Okay, maybe it's not all that shocking. “House Hunters,” for the uninitiated, is a documentary-style show that features one couple or family per episode that has recently relocated and is looking to buy a home in their new city. Guided by a local realtor, the buyers look at three potential homes, taking factors like budget, location, and amenities (girls need their closet space!) into consideration. At the end, they decide on one. A month or so later, “House Hunters” checks back in with the buyers, by then happily settled into their dream home.
Participants run the gamut of age and income, from college students renting their first apartments to Danish multimillionaires looking for beach homes in Turks and Caicos. Since its 1999 debut, “House Hunters” has been HGTV’s tent-pole franchise, spawning 13 seasons, 332 episodes, and three spinoffs.
But now the program has come under fire for revelations that the “house-hunting” part doesn’t actually involve much real hunting. As first reported by the A.V. Club on Monday, the blog Hooked on Houses recently ran a firsthand account from former “House Hunters" participant Bobi Jensen. Jensen, who was featured on the show’s “Texas Week,” claimed that HGTV wouldn’t even consider having her and her family on the show until they had actually closed on their new home. “So then when they decided to film our episode we had to scramble to find houses to tour and pretend we were considering,” Jensen writes.
What’s more, Jensen says, the two other houses she looked at during the episode weren’t even for sale, but were “two friends’ houses who were nice enough to madly clean for days in preparation for the cameras!”
But the fact that “House Hunters” shoots its episodes backwards, picking participants well into the closing process and working from there, has been an open secret for years. HGTV even owned up to it, issuing the following statement to Entertainment Weekly on Tuesday:
“We’re making a television show, so we manage certain production and time constraints, while honoring the home buying process. To maximize production time, we seek out families who are pretty far along in the process. Often everything moves much more quickly than we can anticipate, so we go back and revisit some of the homes that the family has already seen and we capture their authentic reactions. Because the stakes in real estate are so high, these homeowners always find themselves RIGHT back in the moment, experiencing the same emotions and reactions to these properties. Showcasing three homes makes it easier for our audience to “play along” and guess which one the family will select.”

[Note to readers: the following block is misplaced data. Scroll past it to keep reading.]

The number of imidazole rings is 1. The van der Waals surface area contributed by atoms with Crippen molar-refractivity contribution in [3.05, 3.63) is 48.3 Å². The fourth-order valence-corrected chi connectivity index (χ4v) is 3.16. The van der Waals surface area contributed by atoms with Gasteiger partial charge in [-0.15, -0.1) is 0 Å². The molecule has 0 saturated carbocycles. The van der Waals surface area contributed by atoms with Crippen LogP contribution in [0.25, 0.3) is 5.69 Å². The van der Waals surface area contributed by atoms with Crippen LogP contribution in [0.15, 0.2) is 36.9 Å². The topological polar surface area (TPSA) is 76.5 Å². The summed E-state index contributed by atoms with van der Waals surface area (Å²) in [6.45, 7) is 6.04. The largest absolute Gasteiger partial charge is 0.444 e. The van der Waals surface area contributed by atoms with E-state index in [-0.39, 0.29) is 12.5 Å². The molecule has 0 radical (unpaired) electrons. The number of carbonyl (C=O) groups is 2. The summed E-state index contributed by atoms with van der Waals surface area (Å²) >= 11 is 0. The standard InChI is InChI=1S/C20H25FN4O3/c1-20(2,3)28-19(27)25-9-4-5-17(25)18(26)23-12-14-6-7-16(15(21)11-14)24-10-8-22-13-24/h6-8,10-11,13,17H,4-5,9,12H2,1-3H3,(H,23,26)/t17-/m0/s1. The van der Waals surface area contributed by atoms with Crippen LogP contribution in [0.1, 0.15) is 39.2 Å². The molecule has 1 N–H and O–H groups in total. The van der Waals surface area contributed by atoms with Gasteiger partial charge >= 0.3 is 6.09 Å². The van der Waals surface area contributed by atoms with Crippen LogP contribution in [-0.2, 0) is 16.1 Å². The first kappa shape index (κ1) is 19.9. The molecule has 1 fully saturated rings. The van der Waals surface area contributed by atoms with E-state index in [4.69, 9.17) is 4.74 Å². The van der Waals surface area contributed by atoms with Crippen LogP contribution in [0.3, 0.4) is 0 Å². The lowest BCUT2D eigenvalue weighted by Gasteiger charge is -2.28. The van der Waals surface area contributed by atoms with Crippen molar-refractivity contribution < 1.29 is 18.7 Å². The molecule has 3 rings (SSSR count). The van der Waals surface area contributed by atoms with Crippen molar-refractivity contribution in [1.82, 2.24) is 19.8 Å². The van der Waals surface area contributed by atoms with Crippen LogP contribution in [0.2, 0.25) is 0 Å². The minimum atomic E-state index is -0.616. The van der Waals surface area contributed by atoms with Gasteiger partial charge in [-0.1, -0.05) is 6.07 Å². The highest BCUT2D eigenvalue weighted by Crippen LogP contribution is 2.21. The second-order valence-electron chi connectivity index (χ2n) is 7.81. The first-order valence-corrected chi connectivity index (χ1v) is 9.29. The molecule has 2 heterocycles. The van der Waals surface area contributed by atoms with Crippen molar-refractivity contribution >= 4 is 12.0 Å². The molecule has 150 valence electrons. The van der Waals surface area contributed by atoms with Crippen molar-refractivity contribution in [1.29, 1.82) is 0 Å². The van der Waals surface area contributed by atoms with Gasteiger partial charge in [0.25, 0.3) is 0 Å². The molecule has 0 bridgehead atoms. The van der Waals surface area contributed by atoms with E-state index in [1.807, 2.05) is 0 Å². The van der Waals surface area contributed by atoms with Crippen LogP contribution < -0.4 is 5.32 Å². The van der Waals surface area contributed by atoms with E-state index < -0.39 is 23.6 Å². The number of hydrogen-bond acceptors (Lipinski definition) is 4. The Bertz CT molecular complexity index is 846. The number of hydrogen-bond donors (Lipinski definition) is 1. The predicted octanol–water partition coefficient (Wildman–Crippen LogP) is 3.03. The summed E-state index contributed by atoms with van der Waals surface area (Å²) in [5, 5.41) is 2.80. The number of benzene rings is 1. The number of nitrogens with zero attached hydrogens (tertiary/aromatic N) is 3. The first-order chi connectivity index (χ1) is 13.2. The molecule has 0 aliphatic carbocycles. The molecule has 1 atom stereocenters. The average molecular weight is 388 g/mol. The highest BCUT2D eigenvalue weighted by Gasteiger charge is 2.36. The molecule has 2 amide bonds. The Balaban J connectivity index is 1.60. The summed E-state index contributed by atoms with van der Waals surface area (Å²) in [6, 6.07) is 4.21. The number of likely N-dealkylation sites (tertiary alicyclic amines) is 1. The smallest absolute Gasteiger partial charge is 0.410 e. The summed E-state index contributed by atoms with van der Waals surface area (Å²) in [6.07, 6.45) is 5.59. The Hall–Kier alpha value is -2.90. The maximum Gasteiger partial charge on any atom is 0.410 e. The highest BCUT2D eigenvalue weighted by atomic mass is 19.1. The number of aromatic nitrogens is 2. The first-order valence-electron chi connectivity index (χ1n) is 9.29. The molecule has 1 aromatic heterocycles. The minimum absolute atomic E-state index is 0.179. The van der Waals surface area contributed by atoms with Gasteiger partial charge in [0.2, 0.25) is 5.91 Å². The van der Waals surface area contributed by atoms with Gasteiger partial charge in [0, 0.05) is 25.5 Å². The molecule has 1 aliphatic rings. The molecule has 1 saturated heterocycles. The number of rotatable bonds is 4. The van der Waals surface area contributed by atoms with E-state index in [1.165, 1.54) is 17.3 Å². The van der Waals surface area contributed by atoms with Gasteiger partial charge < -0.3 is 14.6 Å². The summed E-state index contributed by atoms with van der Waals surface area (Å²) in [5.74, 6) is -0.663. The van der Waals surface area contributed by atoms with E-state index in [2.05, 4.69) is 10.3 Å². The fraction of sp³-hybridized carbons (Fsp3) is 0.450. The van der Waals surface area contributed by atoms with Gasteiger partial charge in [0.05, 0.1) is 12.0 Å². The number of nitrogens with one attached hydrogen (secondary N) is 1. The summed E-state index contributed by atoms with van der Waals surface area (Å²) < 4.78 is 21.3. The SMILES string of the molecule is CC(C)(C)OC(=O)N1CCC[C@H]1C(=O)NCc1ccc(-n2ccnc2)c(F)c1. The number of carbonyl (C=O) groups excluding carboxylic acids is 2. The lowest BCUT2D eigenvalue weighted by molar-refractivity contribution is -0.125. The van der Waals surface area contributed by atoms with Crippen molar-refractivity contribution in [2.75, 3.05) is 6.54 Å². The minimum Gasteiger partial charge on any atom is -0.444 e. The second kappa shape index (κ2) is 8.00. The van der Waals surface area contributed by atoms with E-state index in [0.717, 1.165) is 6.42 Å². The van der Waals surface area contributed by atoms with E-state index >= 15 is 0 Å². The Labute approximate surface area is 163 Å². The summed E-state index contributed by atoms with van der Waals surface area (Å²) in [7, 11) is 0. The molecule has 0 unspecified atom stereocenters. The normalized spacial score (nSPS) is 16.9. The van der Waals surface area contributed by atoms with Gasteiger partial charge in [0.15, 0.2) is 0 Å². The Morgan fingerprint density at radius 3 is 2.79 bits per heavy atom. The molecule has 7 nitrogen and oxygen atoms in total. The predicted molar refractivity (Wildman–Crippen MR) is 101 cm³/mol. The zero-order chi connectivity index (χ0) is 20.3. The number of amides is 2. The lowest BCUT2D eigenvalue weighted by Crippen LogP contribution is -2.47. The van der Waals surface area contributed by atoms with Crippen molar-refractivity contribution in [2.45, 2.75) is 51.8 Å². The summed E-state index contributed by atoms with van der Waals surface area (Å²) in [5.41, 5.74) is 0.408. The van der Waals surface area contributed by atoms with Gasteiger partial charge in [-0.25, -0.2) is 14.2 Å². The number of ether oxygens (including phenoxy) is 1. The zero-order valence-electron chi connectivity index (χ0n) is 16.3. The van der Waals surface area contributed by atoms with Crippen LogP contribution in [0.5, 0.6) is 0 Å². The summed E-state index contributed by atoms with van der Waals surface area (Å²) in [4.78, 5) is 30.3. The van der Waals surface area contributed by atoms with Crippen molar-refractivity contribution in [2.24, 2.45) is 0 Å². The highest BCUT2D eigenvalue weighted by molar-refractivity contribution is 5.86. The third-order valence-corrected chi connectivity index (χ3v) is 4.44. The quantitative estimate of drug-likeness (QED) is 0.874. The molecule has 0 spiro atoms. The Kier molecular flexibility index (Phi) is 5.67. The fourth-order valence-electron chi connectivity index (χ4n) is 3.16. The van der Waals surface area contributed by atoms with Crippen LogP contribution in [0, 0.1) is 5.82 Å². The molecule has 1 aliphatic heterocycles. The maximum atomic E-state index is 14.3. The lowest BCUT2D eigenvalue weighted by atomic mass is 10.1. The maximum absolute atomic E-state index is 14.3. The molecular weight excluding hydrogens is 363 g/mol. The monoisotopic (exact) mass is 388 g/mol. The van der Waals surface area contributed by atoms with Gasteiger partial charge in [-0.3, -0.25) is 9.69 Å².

The statement doesn’t address the issue of showcasing houses that aren’t on the market, however, leading some to worry that “House Hunters” oversimplifies the process to the point where first-time homebuyers will enter the real estate market with unrealistic expectations. "House Hunters is presenting dangerous misinformation about the home-buying process and deleting all of the accompanying complications and consequences," Marcelle Friedman writes in Slate. "It's turned what is actually a messy, frustrating, often dead-end process into a seamless (and perhaps necessary) path toward fulfillment."
It's true – home buying is messy, and even the easiest transactions take longer than they do on "House Hunters." “On finding the property, I often work with people for two to three months,” says Ilya Jacob Rasner, a real estate agent at the Rasner Group at Keller Williams Realty in Cambridge, Mass. Walking through “10 to 15 houses is not unreasonable,” he points out, not to mention hundreds of potential listings that clients often peruse online before even meeting with him.
From there, Mr. Rasner says, the closing process can take anywhere between 45 and 60 days. “You’re looking at at least a month and a half to facilitate this whole process. Generally speaking, it gets done no faster than that, but it often takes even longer.”
Such a drawn out process doesn’t really jive with TV production schedules, especially for a show as prolific as “House Hunters” has been over its 13-year run.
What’s more, conditions vary wildly across different real estate markets. A high-demand urban area like Boston, where Rasner works, will have more prolonged searches and quicker turnaround times than a depreciated or rural market. But on “House Hunters,” all regions are given equal time in front of the camera.
The question is, does any of this really matter? If there are still people out there with a shred of faith in the “reality” part of reality television, then maybe. Showing houses that aren’t even for sale is pretty egregious for a show all about the search process.
But out in the real world, Rasner doesn’t think the show has contributed to any problems in the buyers’ market. “People aren’t buying houses all that often, so watching it isn’t affecting them on a day to day basis,” he laughed. “And it doesn’t change the real process in any way. I always sit down with clients first thing to discuss in detail what’s really involved.”
"Furthermore," he added, “people aren’t watching that show for the procedural stuff. They watch for the actual houses, and the [buyer's] needs."
He has had several clients who have watched “House Hunters.” So far, none have had a problem reconciling their real-life expectations to what they saw on the show.